Entrepreneurship is not just a young person’s game. There is no reason why older people can’t start their own business too, even if they have no previous experience of entrepreneurship or if they have already passed retirement age.

We are all living longer these days and we most likely will have to work longer as well – so why not do it from the comfort of our own home? Here are our Top 5 Tips for senior entrepreneurs:

1. Don’t feel that entrepreneurship is beyond you just because of your age. Your lifetime of working experience will place you in good stead for the challenges that you will face as an entrepreneur. The increased stability and focus that comes with age is invaluable and – unlike an impatient young entrepreneur – you are perhaps more likely to make sure things are done properly. You might not know it judging from media coverage, but people aged 55-84 actually have a higher rate of entrepreneurial activity than the 20-34 age group. They even have their own word: “Seniorpreneur“.

2. There’s no need for you to hire people unnecessarily, even if you believe that you will need help with things like payroll or financial management. Outsourcing is now a viable option for even the most micro of businesses and it will only cost you a fraction of the cost of employing someone – no holiday pay, sick pay or additional tax burden.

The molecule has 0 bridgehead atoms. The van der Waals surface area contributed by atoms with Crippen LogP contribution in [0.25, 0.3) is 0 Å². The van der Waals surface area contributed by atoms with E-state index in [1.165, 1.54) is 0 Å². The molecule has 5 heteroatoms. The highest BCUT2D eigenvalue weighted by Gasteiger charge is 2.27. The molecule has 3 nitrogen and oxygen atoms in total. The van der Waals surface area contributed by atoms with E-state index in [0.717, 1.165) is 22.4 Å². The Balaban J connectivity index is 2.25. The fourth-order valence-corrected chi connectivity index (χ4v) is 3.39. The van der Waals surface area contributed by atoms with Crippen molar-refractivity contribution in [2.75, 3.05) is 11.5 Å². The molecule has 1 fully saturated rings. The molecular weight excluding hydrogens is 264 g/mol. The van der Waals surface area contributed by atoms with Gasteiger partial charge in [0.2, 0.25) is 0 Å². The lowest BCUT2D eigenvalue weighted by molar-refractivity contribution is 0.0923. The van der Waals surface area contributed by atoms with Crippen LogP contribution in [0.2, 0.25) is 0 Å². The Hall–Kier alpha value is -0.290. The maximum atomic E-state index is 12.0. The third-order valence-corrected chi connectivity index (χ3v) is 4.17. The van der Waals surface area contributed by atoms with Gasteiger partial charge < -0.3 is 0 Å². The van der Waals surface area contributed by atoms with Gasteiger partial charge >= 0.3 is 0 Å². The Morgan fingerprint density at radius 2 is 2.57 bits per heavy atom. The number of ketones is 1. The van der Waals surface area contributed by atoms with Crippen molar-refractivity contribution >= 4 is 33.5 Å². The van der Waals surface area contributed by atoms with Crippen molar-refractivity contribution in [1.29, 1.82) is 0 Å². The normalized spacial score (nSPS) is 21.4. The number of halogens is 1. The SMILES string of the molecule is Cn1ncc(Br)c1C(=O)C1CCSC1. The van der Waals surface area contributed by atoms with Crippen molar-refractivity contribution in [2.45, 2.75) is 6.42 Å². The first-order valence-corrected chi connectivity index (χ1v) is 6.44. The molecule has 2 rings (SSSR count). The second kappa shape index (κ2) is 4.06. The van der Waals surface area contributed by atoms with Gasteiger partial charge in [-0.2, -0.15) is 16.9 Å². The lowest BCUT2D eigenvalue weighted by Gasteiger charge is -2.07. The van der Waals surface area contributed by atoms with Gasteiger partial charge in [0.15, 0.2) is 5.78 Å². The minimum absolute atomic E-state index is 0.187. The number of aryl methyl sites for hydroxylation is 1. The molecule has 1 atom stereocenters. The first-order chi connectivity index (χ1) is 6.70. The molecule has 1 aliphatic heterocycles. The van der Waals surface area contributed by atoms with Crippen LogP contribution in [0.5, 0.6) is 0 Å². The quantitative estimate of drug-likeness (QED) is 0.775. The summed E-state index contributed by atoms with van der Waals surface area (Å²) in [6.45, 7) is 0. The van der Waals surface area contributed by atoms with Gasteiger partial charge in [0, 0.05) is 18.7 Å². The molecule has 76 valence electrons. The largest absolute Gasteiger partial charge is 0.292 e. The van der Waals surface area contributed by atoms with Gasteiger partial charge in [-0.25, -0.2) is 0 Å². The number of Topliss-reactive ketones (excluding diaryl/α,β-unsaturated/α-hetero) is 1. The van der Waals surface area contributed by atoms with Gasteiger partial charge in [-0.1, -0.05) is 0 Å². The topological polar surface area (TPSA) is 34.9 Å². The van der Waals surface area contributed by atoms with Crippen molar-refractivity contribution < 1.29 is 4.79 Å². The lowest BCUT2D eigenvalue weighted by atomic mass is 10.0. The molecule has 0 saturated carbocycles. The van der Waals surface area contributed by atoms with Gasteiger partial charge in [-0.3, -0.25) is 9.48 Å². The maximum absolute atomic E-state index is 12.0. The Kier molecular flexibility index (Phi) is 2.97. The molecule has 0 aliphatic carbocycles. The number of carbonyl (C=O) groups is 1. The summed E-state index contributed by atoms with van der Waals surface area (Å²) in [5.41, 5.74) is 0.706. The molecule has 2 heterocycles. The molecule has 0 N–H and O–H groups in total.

3. Even though they are unlikely to lend to you in the current climate, it still bears repeating that you should avoid going to banks to get finance. The last thing you want to do is to start your business with a pile of debt that needs to be repaid before you can even start thinking about turning a profit. Look for alternative sources of finance (perhaps you could crowdfund your idea?) or dip into your own savings instead. Of course, however you manage to get your business off the ground, you must remember to bootstrap costs down wherever possible.

4. It is important that you don’t underestimate the importance of learning new things. Perhaps you are familiar with your chosen industry from earlier in your working life, but bear in mind that things have probably changed somewhat and you will have to do some research to get up to speed. Most things you can probably pick up from textbooks but if your industry requires newer qualifications (e.g. for safety regulations) and you haven’t got them it might require some formal learning and exams also.

5. Make sure that the advice you receive is sound. Don’t always listen to people who advise you to rent office space or other things like that because most businesses can now be managed from home. Speak to a relative or mentor who can get you up to speed on the latest technology that will help your business.

written by Stefan Topfer of Small Business Blog. see more.

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